Bark Alert: Wetland Protections Under Attack

Dear Friend of the Forest (and wetland!),

On May 25, 2023, the United States Supreme Court voted unanimously to drastically reduce protections for wetlands across the U.S. Under the Clean Water Act (CWA), wetlands are only protected if they are considered Waters of the United States (WOTUS), the definition of which has been changed many times since its inception. CWA protections have traditionally been expanded under Democratic presidents and been slashed under Republican presidents. Throughout its many iterations, the WOTUS definition has caused confusion, debate, and litigation at every turn. Currently, WOTUS includes “traditional navigable waters, interstate waters, wetlands adjacent to either traditional navigable waters or interstate waters, non-navigable tributaries to traditional navigable waters that are relatively permanent, meaning they contain water at least seasonally, [and] wetlands that directly abut relatively permanent waters.” In addition, WOTUS includes waters with a “significant nexus” or significant impact on traditional navigable water or interstate water. Most notably, WOTUS does NOT include distinct wetlands such as prairie potholes, ephemeral/seasonal wetlands, or many of the montane wetlands we regularly see on Mt. Hood. 

Michael and Chantell Sackett originally sued the EPA in 2004 after the EPA denied their request to fill areas of their property near Priest Lake, Idaho. First, the case went to the 9th Circuit court which ruled that the Sacketts property was indeed connected to Priest Lake via a “shallow subsurface flow”. The 9th Circuit stated that changes to the “soggy residential lot” had the ability to “”significantly affect the integrity of Priest Lake” and thus was protected under the CWA.2 Since then, the case has moved up to the Supreme Court where all 9 justices voted in favor of the Sacketts. Justice Alito stated, “We hold that the CWA [Clean Water Act] extends to only those wetlands with a continuous surface connection to bodies that are ‘waters of the United States’ in their own right, so that they are ‘indistinguishable’ from those waters”.3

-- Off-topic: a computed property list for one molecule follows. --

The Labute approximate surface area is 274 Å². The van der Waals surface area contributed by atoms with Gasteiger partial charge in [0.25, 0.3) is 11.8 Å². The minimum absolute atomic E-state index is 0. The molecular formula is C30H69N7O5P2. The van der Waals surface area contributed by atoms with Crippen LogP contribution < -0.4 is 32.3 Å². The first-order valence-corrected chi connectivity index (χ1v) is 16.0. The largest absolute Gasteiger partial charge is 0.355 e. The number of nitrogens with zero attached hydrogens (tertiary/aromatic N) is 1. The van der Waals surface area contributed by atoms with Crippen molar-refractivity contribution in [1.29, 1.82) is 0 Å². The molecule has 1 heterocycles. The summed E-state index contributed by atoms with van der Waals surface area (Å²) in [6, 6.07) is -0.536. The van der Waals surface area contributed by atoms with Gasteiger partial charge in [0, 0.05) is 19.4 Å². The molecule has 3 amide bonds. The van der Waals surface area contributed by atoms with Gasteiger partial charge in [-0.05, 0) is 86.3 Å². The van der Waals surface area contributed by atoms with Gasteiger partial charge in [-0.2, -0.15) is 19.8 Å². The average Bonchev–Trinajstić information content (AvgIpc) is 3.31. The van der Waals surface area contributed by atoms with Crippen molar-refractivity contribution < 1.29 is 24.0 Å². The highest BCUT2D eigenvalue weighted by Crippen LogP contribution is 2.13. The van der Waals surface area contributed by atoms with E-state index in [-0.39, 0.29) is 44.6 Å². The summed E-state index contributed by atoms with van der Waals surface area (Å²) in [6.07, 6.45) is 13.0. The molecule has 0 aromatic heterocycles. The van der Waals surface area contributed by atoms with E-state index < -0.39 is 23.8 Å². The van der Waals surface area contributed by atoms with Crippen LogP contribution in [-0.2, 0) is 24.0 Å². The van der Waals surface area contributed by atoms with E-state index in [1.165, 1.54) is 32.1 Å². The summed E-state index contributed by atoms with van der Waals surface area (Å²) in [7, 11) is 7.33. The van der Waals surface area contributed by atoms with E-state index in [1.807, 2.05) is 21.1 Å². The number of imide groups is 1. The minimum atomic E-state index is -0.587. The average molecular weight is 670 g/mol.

Sackett residential property near Priest Lake, Idaho.
This decision dealt a blow to the many disconnected, ephemeral, and unmapped wetlands that make up nearly half the wetlands in the U.S. These same wetlands provide critical services for humans- water storage and filtration, natural fire breaks, shore stabilization, flood protection- and act as homes, nurseries, supermarkets, and refuges for our non-human kin. 

Wetlands can provide natural fire breaks, allowing myriad species to survive the fires that naturally grace our landscapes. They also provide a seed bank so that recovery happens more quickly, and rich biodiversity remains. Wetlands provide safe spaces for native and migratory species as well as ideal habitats for species specially evolved to thrive in unique wetland conditions. The list goes on. It is critical to protect these incredible ecosystems and a driving goal here at Bark. Being aware of, and proactively fighting against, these harmful changes in legislation is a crucial practice and a key aspect of protecting, defending, and restoring wetlands both on Mt. Hood and elsewhere.

I encourage anyone in the Bark community to join us on a Wetland Mapping Verification field day, where we work with volunteers to map, and thus be able to protect these invaluable ecosystems. 

Our upcoming Wetland events: 
6/9 Wetland Mapping Volunteer Day  Help us categorize and “groundtruth” wetlands so that future protections may be put in place. Register here! 
6/17 Wetland Mapping Training Learn scientific data collection techniques to help on future wetland mapping days. Register here! 
7/1 Wetland Mapping Volunteer Day Register here!  

For the wetlands,
Meg Waller (she/her) 
Field Crew Lead